THIS IS MY STORY—Herron Wilson of Delta Mission

By on July 1, 2017
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By MARILYN TINNIN

 

Herron Wilson of Delta Mission

 

When Herron Wilson was a little boy growing up in Caile, Mississippi, his mother made sure he was in church on Sundays. He was one of ten children in a single parent home, but he says he really did not know he was poor because everyone he knew was just as poor. Although his childhood ambition was to be a talk show host one day, he should have known he was going to be a preacher. His favorite pastime was slipping off to the bank of a nearby bayou and preaching his heart out to the Cypress trees!

 

He graduated from Tougaloo College and found a position as a news reporter at WABG TV in Greenwood. In 1991, he was assigned to cover the first night of an E.V. Hill Crusade at Mississippi Delta Community College. It was advertised as “interracial.” He was skeptical.

 

“I grew up in a segregated world. I couldn’t believe blacks and whites were going to be all together at this event,” he says.

 

Reverend Herron Wilson directs Vacation Bible Schools at Indianola, Shaw, Sunflower, and Inverness every summer.

He covered the first night for the station but went back the second night by choice. Reverend Hill’s message stirred his heart, and he ended up at the altar giving his life to Christ. It was really the first time he had ever heard that God desired a personal relationship with Herron Wilson. Nothing has been the same since.

 

While still working full time at the television station, he enrolled at Reformed Theological Seminary in Jackson. He graduated in 1995 with a vision to impact his own neighborhood with a gospel-based outreach to the local children. Herron lived with his mother in Indianola’s South Gate, a low-income housing project.

 

His first effort was an independent Vacation Bible School that summer. He had permission to use a run-down community center in South Gate and expected about 30 or 40 local children to come. Instead, 100 showed up that first day. He describes that endeavor as “off the cuff” without enough materials but an abundance of love and solid Bible teaching for the participants. It was on-the-job training in children’s ministry that week! God blessed it with rave reviews from the children and their families. They asked for more.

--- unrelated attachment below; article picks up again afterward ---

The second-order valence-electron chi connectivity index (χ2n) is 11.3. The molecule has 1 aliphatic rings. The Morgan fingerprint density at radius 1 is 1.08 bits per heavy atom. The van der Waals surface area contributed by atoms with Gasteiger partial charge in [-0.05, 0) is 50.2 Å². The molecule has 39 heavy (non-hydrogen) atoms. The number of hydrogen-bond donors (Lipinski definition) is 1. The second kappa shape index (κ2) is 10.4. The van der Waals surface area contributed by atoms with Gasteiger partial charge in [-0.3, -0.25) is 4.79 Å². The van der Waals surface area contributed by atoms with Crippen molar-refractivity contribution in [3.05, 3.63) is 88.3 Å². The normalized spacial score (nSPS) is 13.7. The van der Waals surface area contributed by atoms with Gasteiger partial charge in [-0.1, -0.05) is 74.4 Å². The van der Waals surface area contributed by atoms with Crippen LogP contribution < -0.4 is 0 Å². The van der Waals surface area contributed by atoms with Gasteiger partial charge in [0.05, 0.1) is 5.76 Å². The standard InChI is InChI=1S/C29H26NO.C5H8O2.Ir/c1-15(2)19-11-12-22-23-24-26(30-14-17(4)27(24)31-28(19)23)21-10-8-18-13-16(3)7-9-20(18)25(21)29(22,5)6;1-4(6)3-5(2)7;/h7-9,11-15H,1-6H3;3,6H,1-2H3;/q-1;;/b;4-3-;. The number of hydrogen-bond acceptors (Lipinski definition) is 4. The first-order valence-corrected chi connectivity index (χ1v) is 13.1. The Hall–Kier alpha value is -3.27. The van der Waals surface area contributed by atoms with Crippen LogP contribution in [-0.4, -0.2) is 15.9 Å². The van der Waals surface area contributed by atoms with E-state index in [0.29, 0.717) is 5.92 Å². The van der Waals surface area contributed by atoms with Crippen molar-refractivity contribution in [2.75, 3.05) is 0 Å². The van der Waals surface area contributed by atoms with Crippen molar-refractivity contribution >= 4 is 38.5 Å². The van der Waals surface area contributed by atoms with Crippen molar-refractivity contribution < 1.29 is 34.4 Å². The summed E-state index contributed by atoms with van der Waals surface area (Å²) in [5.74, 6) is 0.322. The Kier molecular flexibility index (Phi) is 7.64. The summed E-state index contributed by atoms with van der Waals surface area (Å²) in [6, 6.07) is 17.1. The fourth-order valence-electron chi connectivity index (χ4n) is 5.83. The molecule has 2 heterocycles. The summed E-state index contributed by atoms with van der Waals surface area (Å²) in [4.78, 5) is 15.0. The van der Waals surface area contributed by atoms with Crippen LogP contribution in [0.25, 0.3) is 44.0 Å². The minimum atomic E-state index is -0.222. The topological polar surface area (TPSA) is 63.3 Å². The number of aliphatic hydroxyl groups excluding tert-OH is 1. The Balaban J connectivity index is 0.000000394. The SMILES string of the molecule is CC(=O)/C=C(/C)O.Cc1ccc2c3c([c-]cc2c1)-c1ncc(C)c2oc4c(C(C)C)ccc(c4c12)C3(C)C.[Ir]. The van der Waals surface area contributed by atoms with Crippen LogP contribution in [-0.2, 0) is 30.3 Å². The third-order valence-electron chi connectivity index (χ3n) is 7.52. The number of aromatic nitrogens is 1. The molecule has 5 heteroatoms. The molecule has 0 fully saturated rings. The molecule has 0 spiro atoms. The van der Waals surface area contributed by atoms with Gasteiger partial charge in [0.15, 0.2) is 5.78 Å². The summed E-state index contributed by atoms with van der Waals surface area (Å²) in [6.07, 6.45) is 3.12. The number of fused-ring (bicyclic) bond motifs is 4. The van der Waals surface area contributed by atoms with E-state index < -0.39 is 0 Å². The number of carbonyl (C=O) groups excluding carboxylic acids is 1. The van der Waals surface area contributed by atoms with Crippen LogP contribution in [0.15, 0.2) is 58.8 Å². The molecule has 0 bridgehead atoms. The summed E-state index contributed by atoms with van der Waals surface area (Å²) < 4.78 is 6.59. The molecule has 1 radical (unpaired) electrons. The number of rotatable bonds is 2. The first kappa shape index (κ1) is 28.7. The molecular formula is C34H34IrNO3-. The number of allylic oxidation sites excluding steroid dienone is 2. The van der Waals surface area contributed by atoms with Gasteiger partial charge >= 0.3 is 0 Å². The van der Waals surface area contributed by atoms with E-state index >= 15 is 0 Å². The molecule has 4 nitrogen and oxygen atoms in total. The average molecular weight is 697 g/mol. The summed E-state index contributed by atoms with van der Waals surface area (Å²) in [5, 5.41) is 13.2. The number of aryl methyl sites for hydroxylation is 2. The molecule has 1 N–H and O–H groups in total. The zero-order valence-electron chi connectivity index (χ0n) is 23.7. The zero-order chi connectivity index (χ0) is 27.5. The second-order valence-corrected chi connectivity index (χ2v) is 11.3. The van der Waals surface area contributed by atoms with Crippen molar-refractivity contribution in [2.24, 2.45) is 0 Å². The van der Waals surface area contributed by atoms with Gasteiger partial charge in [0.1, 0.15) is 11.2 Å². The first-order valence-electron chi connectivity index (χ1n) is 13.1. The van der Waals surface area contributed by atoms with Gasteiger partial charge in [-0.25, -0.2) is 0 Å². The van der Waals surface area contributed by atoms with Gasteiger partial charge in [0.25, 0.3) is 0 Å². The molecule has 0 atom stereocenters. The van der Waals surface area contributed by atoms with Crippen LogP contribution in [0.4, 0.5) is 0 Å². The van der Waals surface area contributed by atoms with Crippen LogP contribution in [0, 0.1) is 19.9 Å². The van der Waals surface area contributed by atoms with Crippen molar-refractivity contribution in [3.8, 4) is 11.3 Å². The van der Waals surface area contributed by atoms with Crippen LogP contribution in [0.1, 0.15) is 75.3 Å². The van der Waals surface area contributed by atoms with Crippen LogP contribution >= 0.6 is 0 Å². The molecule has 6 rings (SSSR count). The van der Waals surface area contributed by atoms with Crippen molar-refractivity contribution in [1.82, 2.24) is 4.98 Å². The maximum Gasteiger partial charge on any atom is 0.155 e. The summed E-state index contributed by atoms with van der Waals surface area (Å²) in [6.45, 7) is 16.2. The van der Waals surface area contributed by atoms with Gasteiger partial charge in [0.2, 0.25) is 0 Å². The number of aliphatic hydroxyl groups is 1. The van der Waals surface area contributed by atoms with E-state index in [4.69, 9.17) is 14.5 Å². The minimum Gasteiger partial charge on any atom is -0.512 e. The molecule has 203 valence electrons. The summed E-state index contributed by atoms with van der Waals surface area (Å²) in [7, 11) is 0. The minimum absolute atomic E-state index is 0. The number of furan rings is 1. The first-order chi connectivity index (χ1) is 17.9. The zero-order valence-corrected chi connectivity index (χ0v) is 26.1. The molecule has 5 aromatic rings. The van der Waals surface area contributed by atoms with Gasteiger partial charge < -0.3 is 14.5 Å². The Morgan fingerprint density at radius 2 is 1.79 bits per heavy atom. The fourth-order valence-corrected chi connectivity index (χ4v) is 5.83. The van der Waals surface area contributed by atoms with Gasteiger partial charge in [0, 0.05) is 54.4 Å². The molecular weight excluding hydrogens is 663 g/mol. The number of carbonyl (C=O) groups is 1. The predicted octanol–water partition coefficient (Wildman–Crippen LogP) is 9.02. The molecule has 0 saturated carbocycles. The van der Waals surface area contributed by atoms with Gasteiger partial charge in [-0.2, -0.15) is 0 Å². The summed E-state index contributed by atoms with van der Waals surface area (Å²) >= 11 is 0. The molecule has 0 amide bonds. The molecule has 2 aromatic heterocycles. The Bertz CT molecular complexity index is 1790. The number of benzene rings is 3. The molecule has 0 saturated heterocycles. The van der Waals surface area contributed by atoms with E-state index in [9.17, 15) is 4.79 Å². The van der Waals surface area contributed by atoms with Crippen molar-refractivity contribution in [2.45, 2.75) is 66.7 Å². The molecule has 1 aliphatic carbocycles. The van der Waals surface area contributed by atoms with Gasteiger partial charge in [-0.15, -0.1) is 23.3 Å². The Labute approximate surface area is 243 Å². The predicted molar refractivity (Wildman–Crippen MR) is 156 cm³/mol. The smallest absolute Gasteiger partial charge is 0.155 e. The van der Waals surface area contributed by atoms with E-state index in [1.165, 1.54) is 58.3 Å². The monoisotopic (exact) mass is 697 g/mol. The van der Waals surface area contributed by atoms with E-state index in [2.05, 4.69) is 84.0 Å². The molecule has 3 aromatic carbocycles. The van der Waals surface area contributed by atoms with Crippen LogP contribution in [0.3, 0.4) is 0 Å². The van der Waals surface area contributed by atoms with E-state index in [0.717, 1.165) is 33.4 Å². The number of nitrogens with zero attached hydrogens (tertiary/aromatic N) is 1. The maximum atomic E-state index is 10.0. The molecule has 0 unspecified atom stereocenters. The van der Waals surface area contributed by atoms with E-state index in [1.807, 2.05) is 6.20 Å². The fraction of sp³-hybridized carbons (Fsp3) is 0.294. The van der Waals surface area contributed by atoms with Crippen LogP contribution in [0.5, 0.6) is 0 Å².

St. Stephen’s Episcopal Church Rector Giulianna Cappelletti Gray lends her expertise to the arts and crafts at Indianola’s Delta Mission Vacation Bible School. The women of St. Stephens have made it an annual project to create a fun and interactive arts and crafts program every year.

“It drove home to me the fact that people really are thirsty for the Lord and thirsty for meaning in life,” Herron says.

 

By request, he started a weekly Saturday program with at least 80 children attending every week. He was still working weekdays and nights at WABG as well as pastoring two African American churches on alternate Sundays.

 

“Racial reconciliation” was a term that was taking hold across the Delta and word began to spread that there was this wonderful ministry down in South Gate that was really making a difference in peoples’ lives. Others in Indianola, including whites, began to volunteer and offer support. The once-a-week Bible Club turned into more.

 

“We saw that a lot of the kids who came needed clothes, so we started a clothes closet to help their parents. Then some of the kids needed adopting at Christmas; then, some of the parents wanted to be involved in a Bible class, too, so we started an adult training institute for clergy and lay people.”

 

Delta Mission’s state-of-the-art basketball courts were a gift from a generous local donor. They are natural magnets for the youth of the neighborhood. Much mentoring and many new friendships happen over a game of basketball.

As many in the white community became involved, the biracial board suggested that Delta Mission sponsor the annual community-wide Thanksgiving service. It is now a 20-year-old tradition that alternates locations between a black church and a white church each year. When the service meets at a black church, a white pastor preaches. When held at a white church, a black pastor brings the message.

 

A few years ago, the Sunflower County Baptist Association offered Delta Mission the use of the old Second Baptist Church when the congregation built a new church on the outskirts of Indianola. With the larger facility and the new location, Delta Mission’s outreach has continued to expand. There is a weekly program for seniors, a semiannual theological training seminar for area clergy, and a weekly men’s Bible study.

 

Herron says, “I made the Lord a promise when I started that I would pour everything I had into ministry for twenty years. Then twenty years came, and I told him I believe I’ll go a while longer. Ministry is exciting every day when you know that all God calls you to do is plant a seed, and perhaps water it some. He’ll bring the increase.

 

“You get to see lives transformed—you don’t see a hundred every day, but you see glimpses. When I run into students who have come through the program and they tell me what it meant to them and they are doing well—it just does something,” he says with tears in his eyes. “I just cry happy tears all year long!”

 

Delta Mission’s greatest needs are prayer, volunteers, and financial support. Contact Reverend Herron Wilson at 662.207.2667 or Delta Missions Ministry, PO Box 692, Indianola, MS 38751.